14th August 2016 at Summerhall
This show by Brokentalkers and Junk Ensemble originally attracted me as it deals with themes of grief, loss and death whilst also being intended for younger audiences. Unfortunately I was the youngest audience member at this performance so I couldn't really grasp how it would land with children and teenagers. With me, it settled uncomfortably.
The piece took the form of several, somewhat disjointed vignettes. The first of these was blackly humorous: a man in a white sheet dressed as a ghost told the story of how he died. It doesn't sound all that funny but his Irish charm and ridiculous costume added a great deal of lightness to the tale. From there onwards we got more short insights from different characters which took the forms of storytelling, dance and physical theatre. All these people were going through some kind of emotional distress but something about the presentation left me cold and without empathy.
The lack of connectivity between scenes and a great deal of deadpan talking straight out to the audience (even when they were supposed to be talking to each other) meant that I found it hard to follow and feel interested. There were some stunning visual snippets like a blindfolded boy swinging at a pinata and a choir of sheet ghosts singing happy birthday: these were powerful and pleasantly weird. My favourite section was probably the pantomime horse whose front and back halves disagree about where they're going. This little clowning skit was very funny but took a sharp, dark turn when it was revealed that the front and back were a husband and wife whose relationship was disintegrating after the loss of their son.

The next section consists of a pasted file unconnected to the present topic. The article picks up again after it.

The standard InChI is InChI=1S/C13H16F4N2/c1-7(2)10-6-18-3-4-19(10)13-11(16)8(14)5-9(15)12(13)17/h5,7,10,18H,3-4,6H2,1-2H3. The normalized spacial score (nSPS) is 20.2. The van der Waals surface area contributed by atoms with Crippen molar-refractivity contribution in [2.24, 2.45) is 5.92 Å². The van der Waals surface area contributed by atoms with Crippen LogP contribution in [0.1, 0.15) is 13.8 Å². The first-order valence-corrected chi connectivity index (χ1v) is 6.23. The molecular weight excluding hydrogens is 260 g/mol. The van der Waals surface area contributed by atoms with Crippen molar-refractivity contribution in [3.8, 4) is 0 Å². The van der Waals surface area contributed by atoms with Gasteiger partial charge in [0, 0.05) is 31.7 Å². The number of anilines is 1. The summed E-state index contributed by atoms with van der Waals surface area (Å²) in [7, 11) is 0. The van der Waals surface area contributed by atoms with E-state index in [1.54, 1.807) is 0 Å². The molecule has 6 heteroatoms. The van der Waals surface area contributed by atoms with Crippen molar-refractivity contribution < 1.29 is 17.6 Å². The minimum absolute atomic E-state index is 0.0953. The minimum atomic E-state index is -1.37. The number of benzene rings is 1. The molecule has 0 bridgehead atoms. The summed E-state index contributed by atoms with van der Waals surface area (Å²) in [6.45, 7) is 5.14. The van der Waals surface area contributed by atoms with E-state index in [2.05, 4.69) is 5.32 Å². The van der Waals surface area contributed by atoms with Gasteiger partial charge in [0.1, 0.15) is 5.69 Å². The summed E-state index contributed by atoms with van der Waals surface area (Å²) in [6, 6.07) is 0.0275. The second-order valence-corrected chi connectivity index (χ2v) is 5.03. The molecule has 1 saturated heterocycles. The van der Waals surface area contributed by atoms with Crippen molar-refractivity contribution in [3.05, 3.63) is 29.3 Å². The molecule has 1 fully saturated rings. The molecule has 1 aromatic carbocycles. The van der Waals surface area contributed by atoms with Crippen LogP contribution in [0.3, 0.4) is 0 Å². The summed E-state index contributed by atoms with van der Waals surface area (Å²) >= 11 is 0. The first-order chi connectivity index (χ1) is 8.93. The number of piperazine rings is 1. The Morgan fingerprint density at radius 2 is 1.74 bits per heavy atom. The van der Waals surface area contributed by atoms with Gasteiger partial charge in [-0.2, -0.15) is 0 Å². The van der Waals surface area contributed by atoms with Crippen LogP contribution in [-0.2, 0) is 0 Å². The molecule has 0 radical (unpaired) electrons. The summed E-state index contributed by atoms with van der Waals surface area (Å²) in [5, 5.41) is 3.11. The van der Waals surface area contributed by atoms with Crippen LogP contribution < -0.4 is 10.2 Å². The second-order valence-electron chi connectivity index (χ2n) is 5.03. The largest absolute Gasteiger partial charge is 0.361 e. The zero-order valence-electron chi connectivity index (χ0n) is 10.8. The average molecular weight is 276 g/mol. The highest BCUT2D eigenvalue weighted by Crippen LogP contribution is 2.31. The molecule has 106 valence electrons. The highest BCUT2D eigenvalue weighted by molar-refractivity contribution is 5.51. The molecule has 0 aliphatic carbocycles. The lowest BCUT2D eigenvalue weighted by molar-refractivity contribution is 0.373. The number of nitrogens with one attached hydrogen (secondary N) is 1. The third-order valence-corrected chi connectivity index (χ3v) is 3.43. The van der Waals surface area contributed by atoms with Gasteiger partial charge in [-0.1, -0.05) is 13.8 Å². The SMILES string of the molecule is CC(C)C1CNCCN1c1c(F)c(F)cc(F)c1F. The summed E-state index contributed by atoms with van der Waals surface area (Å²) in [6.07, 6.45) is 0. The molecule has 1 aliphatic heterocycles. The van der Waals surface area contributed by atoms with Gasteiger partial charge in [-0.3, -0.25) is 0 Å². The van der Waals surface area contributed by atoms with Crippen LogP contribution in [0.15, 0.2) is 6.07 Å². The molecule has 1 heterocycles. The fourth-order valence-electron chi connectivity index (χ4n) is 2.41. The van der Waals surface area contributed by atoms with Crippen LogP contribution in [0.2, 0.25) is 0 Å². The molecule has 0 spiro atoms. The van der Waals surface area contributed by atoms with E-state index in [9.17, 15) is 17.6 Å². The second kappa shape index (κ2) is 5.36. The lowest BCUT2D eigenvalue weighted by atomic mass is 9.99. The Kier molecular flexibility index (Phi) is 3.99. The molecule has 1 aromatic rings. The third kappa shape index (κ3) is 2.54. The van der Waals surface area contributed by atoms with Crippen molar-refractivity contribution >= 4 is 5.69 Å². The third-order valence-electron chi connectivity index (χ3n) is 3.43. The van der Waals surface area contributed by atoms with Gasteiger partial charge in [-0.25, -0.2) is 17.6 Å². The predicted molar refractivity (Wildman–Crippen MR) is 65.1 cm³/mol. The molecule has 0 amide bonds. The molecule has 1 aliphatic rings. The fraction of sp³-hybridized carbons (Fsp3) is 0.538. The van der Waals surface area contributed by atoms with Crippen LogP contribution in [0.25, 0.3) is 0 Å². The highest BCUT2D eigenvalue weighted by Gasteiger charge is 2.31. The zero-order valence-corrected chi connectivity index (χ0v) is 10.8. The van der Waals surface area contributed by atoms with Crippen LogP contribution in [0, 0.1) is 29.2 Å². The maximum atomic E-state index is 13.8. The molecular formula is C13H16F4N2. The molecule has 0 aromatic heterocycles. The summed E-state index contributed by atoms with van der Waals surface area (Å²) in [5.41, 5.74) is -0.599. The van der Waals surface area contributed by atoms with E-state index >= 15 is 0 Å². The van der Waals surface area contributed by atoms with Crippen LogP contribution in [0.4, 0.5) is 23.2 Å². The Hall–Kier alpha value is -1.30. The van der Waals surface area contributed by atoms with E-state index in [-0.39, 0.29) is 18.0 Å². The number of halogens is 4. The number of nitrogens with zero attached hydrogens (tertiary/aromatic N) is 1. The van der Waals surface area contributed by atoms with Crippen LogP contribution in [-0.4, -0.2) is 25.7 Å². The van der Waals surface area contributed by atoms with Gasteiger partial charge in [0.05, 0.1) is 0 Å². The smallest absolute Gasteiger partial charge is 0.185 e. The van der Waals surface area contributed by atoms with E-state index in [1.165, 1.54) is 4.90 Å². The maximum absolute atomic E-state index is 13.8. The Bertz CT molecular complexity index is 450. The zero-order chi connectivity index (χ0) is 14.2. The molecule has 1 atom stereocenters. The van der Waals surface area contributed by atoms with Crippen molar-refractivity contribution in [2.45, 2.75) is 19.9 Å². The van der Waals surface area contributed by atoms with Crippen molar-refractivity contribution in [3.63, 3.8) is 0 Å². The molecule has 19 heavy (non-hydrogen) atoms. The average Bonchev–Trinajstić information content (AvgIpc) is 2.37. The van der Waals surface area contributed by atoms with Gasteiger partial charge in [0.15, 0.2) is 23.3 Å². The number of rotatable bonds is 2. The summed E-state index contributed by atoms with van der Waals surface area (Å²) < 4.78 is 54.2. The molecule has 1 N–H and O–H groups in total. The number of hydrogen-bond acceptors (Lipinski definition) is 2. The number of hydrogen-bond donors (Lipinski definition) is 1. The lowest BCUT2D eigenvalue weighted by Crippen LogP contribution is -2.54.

Bits like this gave me hope but overall I felt lost throughout this performance. There definitely could have been more development of the narrative so the audience could fully connect and sympathise with the characters on stage. I wanted to be involved but I felt excluded. It was definitely a bit pretentious and lacking raw emotion, however, I was somehow mesmerised.